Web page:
Since writing this postcard I’ve been obsessively frequenting the market. Butternut squash, kale, brussels sprouts (I’m a lover not a hater), late season cape gooseberries (aka husk cherries aka ground cherries), tomatoes, and apples galore. I’m beginning to get my mojo back.
March 11 was such a productive day. I managed to purge a bunch of stuff I’d been holding onto forever, I baked, I watched videos and read news and blogs about the one year anniversary of the Great Tōhoku Quake, and I still managed to write a bunch of postcards. I wish all days were like this (minus the mourning a tragedy part).
I love the image on this one… was it taken with a tilt-shift lens? I’m not sure.
I’m introducing a new vocabulary word here: jackleg. This is Georgia slang for somebody who is acting like a greenhorn but is old enough or experienced enough to know better. If he ever writes me back we’ll learn another one, ’cause what he calls me is pretty funny.
Sigh. Another cut-off scan. For the record, the bottom line says, “listening to Gang Starr reminds me of you. Can’t wait to see you!!”
I chose this postcard for Leela because of her lifelong love of comics, and because our common past has threads of Hinduism woven through it (though neither of us is Hindu). She’s one of my very best friends ever, one of the few people I can cry on the phone to on the rare occasions that that’s necessary. We both share a love of travel (she was my partner in crime in Paris all those years ago), and a true love/obsession with food. Her family introduced me to real bagels when I was a kid, her dad was the first person I ever knew to use gold foil in cake decorating, and she inspired me to get over my fear of making my own salad dressings. Of course, she had to know that I’d finally invested in a kitchen scale. Most people just put up with my food talk; Leela actually cares.
As far as I can recall, Leela also deserves credit for introducing me to Burmese food, one of my favorite cuisines. Last time I was in San Francisco I had Burmese 3 or 4 times (at 3 different places) in one week. Happiness! When I moved to New York (land of everything available at all times… or so I thought), I was disappointed to discover that the city has a single Burmese spot, and it’s just not as good as SF’s offerings.
I just experienced a short but intense emotional roller coaster while writing this… I looked up Mandalay (my favorite SF Burmese) on Yelp, and saw that they didn’t open until 5:00 on Fridays, which would have meant that I couldn’t go while I was there. Thankfully I had the thought to check Mandalay’s site, which shows that they will in fact be open for lunch. I’ve been burned by Yelp in this way a couple of times before, I shouldn’t have gotten worked up about it until I double checked, but my heart rate jumped anyway. My heart loves Burmese.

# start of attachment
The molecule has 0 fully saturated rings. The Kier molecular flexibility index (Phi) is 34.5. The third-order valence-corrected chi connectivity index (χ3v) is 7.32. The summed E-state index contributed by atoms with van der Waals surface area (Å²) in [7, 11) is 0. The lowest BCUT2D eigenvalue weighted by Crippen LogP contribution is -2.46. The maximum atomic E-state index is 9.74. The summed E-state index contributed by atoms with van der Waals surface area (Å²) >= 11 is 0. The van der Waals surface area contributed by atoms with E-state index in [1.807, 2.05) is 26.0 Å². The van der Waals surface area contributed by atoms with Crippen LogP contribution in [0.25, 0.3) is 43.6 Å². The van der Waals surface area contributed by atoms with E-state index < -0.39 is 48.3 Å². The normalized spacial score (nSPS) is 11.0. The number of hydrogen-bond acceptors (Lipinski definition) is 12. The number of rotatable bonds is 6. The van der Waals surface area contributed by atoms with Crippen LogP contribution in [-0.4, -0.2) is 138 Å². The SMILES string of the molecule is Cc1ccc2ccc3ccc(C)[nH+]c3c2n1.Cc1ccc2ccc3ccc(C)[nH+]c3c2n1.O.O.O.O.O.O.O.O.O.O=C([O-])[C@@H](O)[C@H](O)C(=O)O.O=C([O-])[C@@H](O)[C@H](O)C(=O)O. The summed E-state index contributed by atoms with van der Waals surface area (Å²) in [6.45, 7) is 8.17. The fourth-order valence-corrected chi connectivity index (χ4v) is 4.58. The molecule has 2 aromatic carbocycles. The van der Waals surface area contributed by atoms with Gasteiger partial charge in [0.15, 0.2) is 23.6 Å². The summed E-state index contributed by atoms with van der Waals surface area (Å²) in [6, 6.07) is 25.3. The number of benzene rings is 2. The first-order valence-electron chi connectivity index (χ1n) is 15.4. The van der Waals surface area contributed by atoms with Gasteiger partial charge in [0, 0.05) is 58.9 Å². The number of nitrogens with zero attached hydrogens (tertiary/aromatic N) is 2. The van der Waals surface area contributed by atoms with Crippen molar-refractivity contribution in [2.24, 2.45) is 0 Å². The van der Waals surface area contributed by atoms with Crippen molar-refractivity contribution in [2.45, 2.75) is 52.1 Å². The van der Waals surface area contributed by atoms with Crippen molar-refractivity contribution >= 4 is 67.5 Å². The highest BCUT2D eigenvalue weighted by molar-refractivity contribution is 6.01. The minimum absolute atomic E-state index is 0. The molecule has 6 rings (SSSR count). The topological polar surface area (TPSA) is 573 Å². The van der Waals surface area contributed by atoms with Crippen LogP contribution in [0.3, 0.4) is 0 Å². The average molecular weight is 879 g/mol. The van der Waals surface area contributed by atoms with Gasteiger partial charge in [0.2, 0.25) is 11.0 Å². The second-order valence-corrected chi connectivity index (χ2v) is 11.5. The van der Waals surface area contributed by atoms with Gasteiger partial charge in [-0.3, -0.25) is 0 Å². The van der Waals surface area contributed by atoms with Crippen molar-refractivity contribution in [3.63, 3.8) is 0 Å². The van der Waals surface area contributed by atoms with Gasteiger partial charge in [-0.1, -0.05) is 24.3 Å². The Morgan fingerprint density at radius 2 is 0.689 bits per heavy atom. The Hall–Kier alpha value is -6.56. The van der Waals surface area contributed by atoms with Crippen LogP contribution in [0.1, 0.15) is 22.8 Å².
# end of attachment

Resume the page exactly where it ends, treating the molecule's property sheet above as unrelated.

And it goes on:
Karen emailed me a few hours ago with the following instructions:
General rule for green tea is 4 grams (a little more than 1 tsp ) for 8 oz of water.
Use water at 175 degrees and steep for about 3 minutes- a little longer is okay.
If the flavor is light, increase the amount of tea.
Ok, I know the water shouldn’t be boiling for green tea, but I have no idea what the temperature actually was. Should I really be using a thermometer, or is there another way? I think they gave me tips on guessing water temperature over the holidays but as a forgetful coffee person, I’ve already lost it. Regardless, I’m guessing I didn’t use enough tea for the amount of water, so I will try again with these instructions in mind.
Karen also asked for my matcha muffin recipe. I’ve been using this one, tweaking it a little bit each time. I’ve never added the nuts. This makes 12 smaller muffins (in full sized tins) that are denser than you’d expect and a little bit chewy (not in a bad way). I’ve doubled the recipe every time since, and have not been able to replicate that chewy texture, so I think that it has something to do with how little batter is in each cup. Other tweaks I’ve tried:
- I tried these using half whole wheat pastry flour and half unbleached all-purpose, and I found that the whole wheat flour competed with the matcha taste.
- I tried these with a few (3 in a doubled recipe, I think) drops of lemon essential oil, and while they were delicious, the lemon also competed more with the green tea flavor than I’d like.
- Most recently I’ve tried these with orange flower water (1.5 teaspoons in a doubled recipe)… these got rave reviews, but again the matcha was playing second fiddle.
Let’s be clear, I want the matcha to stand out as the most prominent flavor… I think this would be particularly important when using ceremonial grade matcha!! Everybody else was delighted with the more subtle matcha presence that came from a more complex flavor profile. My teacher (who has tried most of the variations) still misses that original dense/chewy texture, so I’m going to try the original recipe again next time, maybe with a quarter teaspoon of orange flower water.
For the record, I’m not using ceremonial grade matcha, I’m too broke and performing too many experiments. When I hone in on exactly the recipe that I want, I’ll try with a superior grade.